Open Access

A rapid and reliable assay for screening European hazelnut (Corylus avellana L.) genotypes for quantitative resistance to eastern filbert blight [Anisogramma anomala (Peck) E. Müller] was tested by comparing two methods using the same clones. In the first assay, disease spread was followed for five consecutive years (1992-96) in a field plot planted in 1990. Measured responses included disease incidence (the presence or absence of cankers) and total canker length, quantified as the length of perennially expanding cankers. The second assay consisted of annually exposing replicated sets of 2-year-old, potted trees to artificially high doses of pathogen inoculum and measuring incidence and canker lengths at the end of the next growing season. The potted trees were exposed to inoculum in 1990, 1992, 1993, and 1994. Compared to the field plot, disease incidence and total canker length were higher in all the potted-tree experiments. Nonetheless, disease responses of individual clones in the two screening methods were significantly correlated in some contrasts (rs = 0.97 between 1996 field and 1995 potted trees). However, for a few clones (`Camponica', `Tombul Ghiaghli', and `Tonda di Giffoni'), disease developed slowly in the field plot, but disease incidence on these clones averaged > 30% in most of the potted-tree studies. Disease responses also were significantly correlated among some of the potted-tree experiments (rs = 0.72 for the comparison of 1994 to 1995). Highly susceptible and highly resistant hazelnut clones were identified by both methods. However, the field plot method was superior to the potted-tree method for distinguishing among moderately resistant clones. `Bulgaria XI-8', `Gem', `Camponica', `Tombul Ghiaghli', and `Tonda di Giffoni' were identified as promising sources of quantitative resistance to eastern filbert blight.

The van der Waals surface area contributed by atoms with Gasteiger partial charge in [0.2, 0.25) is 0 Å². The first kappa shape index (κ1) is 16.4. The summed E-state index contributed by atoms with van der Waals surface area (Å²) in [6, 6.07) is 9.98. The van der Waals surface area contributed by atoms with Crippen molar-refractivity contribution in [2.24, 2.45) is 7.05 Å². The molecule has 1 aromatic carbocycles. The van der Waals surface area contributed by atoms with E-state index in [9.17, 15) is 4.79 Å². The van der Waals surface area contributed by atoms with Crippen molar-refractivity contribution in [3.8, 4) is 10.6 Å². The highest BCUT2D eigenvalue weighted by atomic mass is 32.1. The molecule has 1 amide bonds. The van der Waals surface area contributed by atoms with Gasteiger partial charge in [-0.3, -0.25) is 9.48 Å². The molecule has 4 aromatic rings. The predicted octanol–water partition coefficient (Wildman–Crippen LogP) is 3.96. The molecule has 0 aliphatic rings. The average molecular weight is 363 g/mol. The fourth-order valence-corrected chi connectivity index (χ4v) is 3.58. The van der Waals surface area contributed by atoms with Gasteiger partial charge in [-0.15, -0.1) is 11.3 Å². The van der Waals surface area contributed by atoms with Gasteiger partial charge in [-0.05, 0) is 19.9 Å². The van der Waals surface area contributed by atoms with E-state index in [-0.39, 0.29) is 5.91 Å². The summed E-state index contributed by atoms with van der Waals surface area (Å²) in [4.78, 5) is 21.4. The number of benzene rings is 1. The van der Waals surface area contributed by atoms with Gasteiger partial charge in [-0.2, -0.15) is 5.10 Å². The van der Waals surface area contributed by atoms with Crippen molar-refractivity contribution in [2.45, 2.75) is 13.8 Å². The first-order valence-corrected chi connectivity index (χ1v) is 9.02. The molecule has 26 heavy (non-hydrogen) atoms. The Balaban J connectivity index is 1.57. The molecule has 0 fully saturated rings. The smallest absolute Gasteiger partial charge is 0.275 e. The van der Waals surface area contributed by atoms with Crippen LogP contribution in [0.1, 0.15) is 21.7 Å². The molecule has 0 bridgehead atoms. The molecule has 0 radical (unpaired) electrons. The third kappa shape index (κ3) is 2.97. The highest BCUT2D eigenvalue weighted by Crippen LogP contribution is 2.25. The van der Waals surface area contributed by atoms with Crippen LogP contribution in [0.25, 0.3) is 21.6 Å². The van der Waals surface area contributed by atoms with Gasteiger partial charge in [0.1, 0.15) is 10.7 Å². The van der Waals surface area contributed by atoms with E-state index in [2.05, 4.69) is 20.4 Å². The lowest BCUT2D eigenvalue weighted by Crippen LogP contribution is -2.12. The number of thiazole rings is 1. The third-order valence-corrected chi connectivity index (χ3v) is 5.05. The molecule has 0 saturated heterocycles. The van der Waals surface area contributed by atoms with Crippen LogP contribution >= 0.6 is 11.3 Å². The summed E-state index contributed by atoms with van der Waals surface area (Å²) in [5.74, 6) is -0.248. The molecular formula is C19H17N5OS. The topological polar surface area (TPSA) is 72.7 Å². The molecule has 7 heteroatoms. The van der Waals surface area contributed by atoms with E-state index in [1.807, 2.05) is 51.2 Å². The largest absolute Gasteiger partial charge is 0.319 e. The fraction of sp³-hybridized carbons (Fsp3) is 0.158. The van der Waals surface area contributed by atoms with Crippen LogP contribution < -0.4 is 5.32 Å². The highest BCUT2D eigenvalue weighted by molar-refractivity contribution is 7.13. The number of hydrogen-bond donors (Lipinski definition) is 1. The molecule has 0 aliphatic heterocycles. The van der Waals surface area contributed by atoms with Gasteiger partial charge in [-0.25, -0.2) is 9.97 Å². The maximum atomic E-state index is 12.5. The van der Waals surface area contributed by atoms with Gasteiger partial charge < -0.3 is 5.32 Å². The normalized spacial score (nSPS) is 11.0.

Free access

Annual legume ground covers were evaluated in pecan (Carya illinoinensis) orchards to supply nitrogen and increase beneficial arthropods. Treatments were established at two sites, each with 5 ha of a `Dixie' crimson clover (Trifolium incarnatum) /hairy, vetch (Vicia villosa) mixture and 5 ha of grass sod. Data indicated that the legume mixture supplied over 100 kg·ha-1 N to the pecan trees. Beneficial arthropods were greater in orchards with legume ground covers than in orchards with a grass groundcover. Lady beetles and green lacewings were the most important spring predators, and green lacewings were the most important fall predator. The Species distribution on the ground covers differed from that in the canopy. Coleomegilla maculata lengi, Hippodamia convergens and Coccinella septempunctata were the most abundant lady beetle species in the legume ground covers, and Olla v-nigrum, Cycloneda munda, and Hippodamia convergens were the most abundant species in the pecan canopies. Beneficial arthropods appeared to suppress injurious pecan aphids.

Free access